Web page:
- Establish specific, measurable goals. After you determine the changes you want to make, set specific, measurable goals to track your progress. One of the reasons that many people fail with resolutions is that their goals are too vague. Examples of vague goals include making the commitment "to exercise more" or "eat better." For example, if adding more fruits and vegetables to your diet is your goal, determine how many daily servings to add by a specific date. Or if you want to lose weight, decide how many pounds you want to lose. That way you know clearly what your target is and how much time you have to make it happen.
- Make realistic goals you know you can reach. If you love pizza or hot fudge sundaes and vow to never eat them again, chances are you will fail. If you've never been to a gym and promise to start working out daily, you'll likely quit within a month. The best health and wellness programs teach people to gradually reduce their unhealthy habits so that they can learn behaviors that will last. For example, if weight loss is your goal, it's best to try to lose 5 to 10 percent of your current weight. Then when you reach that goal, work on sustaining it for six months before trying to lose any more weight. "We'd rather people set goals that are ridiculously easy and succeed than overly ambitious and fail," says Lovejoy.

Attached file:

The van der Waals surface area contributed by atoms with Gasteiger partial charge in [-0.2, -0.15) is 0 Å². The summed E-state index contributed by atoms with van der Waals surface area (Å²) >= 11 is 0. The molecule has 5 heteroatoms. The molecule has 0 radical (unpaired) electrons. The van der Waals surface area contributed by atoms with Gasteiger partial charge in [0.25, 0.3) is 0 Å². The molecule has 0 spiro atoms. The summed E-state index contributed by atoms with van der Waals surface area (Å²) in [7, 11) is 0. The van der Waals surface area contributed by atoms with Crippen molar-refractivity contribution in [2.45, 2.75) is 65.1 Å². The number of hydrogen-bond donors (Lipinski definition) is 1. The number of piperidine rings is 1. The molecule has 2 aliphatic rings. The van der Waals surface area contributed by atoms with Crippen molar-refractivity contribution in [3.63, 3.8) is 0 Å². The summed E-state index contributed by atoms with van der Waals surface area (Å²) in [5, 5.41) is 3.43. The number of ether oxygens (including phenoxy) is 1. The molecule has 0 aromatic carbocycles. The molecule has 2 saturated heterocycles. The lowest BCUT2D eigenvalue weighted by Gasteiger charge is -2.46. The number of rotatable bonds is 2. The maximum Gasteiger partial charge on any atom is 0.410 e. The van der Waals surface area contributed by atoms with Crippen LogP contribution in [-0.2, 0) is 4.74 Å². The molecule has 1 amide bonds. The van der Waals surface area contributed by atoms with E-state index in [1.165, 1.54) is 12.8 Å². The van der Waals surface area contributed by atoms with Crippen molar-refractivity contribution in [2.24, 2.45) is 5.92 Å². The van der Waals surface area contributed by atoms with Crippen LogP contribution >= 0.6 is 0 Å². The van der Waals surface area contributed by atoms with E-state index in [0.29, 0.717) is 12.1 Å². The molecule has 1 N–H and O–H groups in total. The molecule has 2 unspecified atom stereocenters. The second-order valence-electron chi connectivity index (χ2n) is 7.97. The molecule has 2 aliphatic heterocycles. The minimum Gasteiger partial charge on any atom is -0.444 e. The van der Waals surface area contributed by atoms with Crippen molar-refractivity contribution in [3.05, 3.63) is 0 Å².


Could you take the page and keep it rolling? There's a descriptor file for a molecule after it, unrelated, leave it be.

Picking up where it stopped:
- Be creative. Who says resolutions have to be about weight loss or exercise? Getting plenty of sleep can also promote better health and vitality. Research shows that people getting six hours of sleep or less are more likely to be overweight, and more likely to make mistakes on the job. Another habit to consider changing is the amount of time you sit on the job. If you sit all day, even if you exercise on a routine basis, you may lose any cardiovascular benefits. So, pledge to stand up whenever you take phone calls; to get up and walk around the office once an hour; to park in the far side of the lot; or to ask if your office can add stand-up desks.